I’m connecting with fascinating people in leadership development from all over the world. Recently I had a chance to speak with a retired Master Corporal from the Canadian forces who had served in Afghanistan, and who had been decorated for showing compassion toward his fellow soldiers. As a result of poor response to an incident with his troop, many of this master corporal’s comrades died in front of his eyes when they could have been saved. As a result, after he left the forces, he created a training company that simulates real life combat casualty situations. The fruits of his work will save countless lives in the battle field.
What began as a discussion about personal leadership (self leadership) versus general leadership landed us in a topic about whether someone is a “professional” versus an “amateur” in their vocation. His class talks about this during training, before these medics go out into the field and save soldiers’ lives.
This master corporal said the differentiating factor between a Professional and an Amateur is not one’s education or tenure or even training. A “professional” is marked by a distinct ATTITUDE.
* An amateur usually blames someone else for the problems then complains endlessly about it. A professional takes accountability for problems and without sugar-coating it or denying the problems exist, becomes part of the solution.
* An amateur learns until s/he gets it right. A professional learns until s/he cannot get it wrong. (I had to think about this one!)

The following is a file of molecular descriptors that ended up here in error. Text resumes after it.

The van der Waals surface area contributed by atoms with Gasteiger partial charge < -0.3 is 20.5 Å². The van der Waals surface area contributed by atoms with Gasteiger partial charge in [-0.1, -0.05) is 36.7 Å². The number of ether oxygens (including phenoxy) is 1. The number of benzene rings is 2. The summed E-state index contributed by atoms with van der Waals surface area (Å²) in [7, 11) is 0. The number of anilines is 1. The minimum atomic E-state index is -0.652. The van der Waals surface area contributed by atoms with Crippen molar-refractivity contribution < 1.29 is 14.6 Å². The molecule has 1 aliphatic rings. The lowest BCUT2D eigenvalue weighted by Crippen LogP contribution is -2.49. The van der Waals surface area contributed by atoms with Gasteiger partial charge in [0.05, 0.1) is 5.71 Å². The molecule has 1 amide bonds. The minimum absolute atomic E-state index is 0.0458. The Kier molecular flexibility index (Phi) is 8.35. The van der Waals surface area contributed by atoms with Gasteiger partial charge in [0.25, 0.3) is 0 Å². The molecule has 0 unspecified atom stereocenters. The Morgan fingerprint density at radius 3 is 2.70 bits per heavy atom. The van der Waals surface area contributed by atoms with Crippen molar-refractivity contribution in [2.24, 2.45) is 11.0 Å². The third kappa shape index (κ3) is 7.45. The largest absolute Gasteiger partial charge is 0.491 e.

* An amateur thinks s/he knows everything and is often arrogant. A professional knows s/he doesn’t know many things and is almost always humble.
* An amateur is comfortable only with black or white. A professional knows how to safely navigate the realities of gray areas.
I was struck by how applicable this above list is to MSLs in the field…. in areas of MSL training, compliance, and crossfunctional collaborations. Yet I also must admit that many MSLs who deem themselves “professionals” often point to their education, tenure, and/or training as the reason why they’re professional and should be treated as such by their companies.
MSLs aren’t working in the battlefield where their true markings as a professional or an amateur would make a difference between saving and losing a human life, but in a profession where making a difference in patients’ lives is frequently cited as the ultimate modus operandi, the same leadership lessons should apply. How would these parameters influence the way MSLs see their status as Professionals?
What do you think?